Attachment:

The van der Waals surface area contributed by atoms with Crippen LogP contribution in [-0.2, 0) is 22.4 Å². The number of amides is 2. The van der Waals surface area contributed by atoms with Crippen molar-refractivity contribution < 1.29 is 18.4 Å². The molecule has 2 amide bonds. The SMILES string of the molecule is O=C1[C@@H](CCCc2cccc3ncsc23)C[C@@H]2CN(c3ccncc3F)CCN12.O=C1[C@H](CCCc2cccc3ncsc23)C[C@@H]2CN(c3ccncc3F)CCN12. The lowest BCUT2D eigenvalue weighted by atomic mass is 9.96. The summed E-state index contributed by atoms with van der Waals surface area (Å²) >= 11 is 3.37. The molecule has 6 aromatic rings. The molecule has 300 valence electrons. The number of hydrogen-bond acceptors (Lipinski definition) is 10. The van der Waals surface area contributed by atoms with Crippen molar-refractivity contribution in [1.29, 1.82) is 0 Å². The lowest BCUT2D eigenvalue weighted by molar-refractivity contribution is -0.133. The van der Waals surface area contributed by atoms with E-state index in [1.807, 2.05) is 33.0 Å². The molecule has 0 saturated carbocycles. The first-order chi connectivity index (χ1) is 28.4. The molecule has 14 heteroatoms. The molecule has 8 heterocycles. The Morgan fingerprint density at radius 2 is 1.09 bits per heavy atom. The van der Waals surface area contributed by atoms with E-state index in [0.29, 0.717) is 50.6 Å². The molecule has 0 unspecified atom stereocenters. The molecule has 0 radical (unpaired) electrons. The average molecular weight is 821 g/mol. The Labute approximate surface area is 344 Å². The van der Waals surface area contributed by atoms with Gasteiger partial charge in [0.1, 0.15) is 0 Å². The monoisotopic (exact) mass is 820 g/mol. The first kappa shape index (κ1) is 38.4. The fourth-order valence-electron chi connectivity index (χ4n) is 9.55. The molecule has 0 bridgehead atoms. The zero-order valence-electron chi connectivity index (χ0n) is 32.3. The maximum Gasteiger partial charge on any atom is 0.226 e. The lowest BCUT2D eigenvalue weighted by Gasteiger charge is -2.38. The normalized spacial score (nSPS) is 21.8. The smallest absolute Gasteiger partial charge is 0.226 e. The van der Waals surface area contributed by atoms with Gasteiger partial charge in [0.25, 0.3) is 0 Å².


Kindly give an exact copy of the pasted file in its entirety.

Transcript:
The van der Waals surface area contributed by atoms with Crippen LogP contribution in [-0.2, 0) is 22.4 Å². The number of amides is 2. The van der Waals surface area contributed by atoms with Crippen molar-refractivity contribution < 1.29 is 18.4 Å². The molecule has 2 amide bonds. The SMILES string of the molecule is O=C1[C@@H](CCCc2cccc3ncsc23)C[C@@H]2CN(c3ccncc3F)CCN12.O=C1[C@H](CCCc2cccc3ncsc23)C[C@@H]2CN(c3ccncc3F)CCN12. The lowest BCUT2D eigenvalue weighted by atomic mass is 9.96. The summed E-state index contributed by atoms with van der Waals surface area (Å²) >= 11 is 3.37. The molecule has 6 aromatic rings. The molecule has 300 valence electrons. The number of hydrogen-bond acceptors (Lipinski definition) is 10. The van der Waals surface area contributed by atoms with Crippen molar-refractivity contribution in [1.29, 1.82) is 0 Å². The lowest BCUT2D eigenvalue weighted by molar-refractivity contribution is -0.133. The van der Waals surface area contributed by atoms with E-state index in [1.807, 2.05) is 33.0 Å². The molecule has 0 saturated carbocycles. The first-order chi connectivity index (χ1) is 28.4. The molecule has 14 heteroatoms. The molecule has 8 heterocycles. The Morgan fingerprint density at radius 2 is 1.09 bits per heavy atom. The van der Waals surface area contributed by atoms with E-state index in [0.29, 0.717) is 50.6 Å². The molecule has 0 unspecified atom stereocenters. The molecule has 0 radical (unpaired) electrons. The average molecular weight is 821 g/mol. The Labute approximate surface area is 344 Å². The van der Waals surface area contributed by atoms with Gasteiger partial charge in [0.1, 0.15) is 0 Å². The monoisotopic (exact) mass is 820 g/mol. The first kappa shape index (κ1) is 38.4. The fourth-order valence-electron chi connectivity index (χ4n) is 9.55. The molecule has 0 bridgehead atoms. The zero-order valence-electron chi connectivity index (χ0n) is 32.3. The maximum Gasteiger partial charge on any atom is 0.226 e. The lowest BCUT2D eigenvalue weighted by Gasteiger charge is -2.38. The normalized spacial score (nSPS) is 21.8. The smallest absolute Gasteiger partial charge is 0.226 e. The van der Waals surface area contributed by atoms with Gasteiger partial charge in [0.25, 0.3) is 0 Å².